chapter  10
23 Pages

Nuclear policy and international relations

BySAIDEH LOTFIAN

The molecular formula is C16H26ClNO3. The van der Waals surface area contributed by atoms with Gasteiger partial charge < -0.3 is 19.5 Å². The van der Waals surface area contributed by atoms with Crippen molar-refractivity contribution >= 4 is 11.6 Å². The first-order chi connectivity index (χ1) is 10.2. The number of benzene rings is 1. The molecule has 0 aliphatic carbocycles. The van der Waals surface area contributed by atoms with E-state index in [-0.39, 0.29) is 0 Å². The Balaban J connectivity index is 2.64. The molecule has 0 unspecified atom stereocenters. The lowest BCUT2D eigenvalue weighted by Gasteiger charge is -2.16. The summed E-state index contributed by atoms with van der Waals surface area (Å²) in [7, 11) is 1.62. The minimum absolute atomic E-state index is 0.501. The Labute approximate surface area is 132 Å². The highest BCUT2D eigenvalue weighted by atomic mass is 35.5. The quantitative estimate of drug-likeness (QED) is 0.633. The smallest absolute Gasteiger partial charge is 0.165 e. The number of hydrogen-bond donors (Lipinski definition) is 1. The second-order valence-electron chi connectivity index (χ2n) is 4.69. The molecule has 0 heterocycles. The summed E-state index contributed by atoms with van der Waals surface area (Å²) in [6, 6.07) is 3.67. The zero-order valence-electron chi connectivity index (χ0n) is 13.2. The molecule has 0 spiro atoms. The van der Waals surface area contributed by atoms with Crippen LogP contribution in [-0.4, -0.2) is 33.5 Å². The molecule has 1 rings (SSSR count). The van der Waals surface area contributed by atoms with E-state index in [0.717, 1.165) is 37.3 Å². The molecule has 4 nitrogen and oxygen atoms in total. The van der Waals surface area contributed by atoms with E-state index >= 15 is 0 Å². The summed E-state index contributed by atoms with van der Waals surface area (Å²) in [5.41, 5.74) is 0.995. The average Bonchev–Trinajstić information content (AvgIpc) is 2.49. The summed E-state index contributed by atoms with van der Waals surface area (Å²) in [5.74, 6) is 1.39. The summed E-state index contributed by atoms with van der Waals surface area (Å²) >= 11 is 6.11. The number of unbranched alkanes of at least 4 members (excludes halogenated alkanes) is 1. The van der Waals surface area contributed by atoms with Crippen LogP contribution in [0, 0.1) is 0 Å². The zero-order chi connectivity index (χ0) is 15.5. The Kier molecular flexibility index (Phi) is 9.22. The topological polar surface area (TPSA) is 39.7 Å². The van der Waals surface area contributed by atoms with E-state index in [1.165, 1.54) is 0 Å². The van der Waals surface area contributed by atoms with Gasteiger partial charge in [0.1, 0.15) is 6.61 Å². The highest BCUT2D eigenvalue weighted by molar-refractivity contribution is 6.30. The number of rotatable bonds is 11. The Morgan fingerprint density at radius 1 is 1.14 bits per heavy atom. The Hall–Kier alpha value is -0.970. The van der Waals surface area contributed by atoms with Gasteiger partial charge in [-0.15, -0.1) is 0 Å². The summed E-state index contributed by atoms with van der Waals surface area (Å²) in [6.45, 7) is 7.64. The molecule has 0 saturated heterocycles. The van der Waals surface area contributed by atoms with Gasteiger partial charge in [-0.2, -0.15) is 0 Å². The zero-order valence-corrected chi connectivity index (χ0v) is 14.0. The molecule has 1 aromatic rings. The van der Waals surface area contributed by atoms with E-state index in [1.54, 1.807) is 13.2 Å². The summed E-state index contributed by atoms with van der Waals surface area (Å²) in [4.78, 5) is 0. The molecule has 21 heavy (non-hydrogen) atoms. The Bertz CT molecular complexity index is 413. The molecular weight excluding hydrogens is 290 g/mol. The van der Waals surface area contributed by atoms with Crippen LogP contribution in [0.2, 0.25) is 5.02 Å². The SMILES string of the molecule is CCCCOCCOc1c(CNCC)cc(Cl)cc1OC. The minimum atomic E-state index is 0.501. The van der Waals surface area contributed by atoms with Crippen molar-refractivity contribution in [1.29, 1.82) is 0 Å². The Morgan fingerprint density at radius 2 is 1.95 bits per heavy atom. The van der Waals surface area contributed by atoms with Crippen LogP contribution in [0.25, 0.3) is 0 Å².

In the past 15 years, the United States has repeatedly accused Iran of secretly trying to acquire nuclear weapons.1 As an essential component of the US campaign against terrorism, the Bush administration has adopted a tougher and less flexible approach to deal with nuclear proliferation in the Middle East. The new policy of counter-proliferation and the pre-emptive use of military and covert force before enemies have acquired weapons of mass destruction is revealed in the National Security Strategy of the United States of America.2 This way of thinking is increasingly evident in the US efforts to persuade the Board of Governors of the International Atomic Energy Agency (IAEA)3 that Iran is untrustworthy and is expanding its secret nuclear facilities parallel to a declared nuclear energy programme. For their part, the Iranian leaders believe that the United States is playing a major role in the continuing process of persistent international pressures exerted on Iran to accept the most intrusive IAEA inspections of its nuclear sites.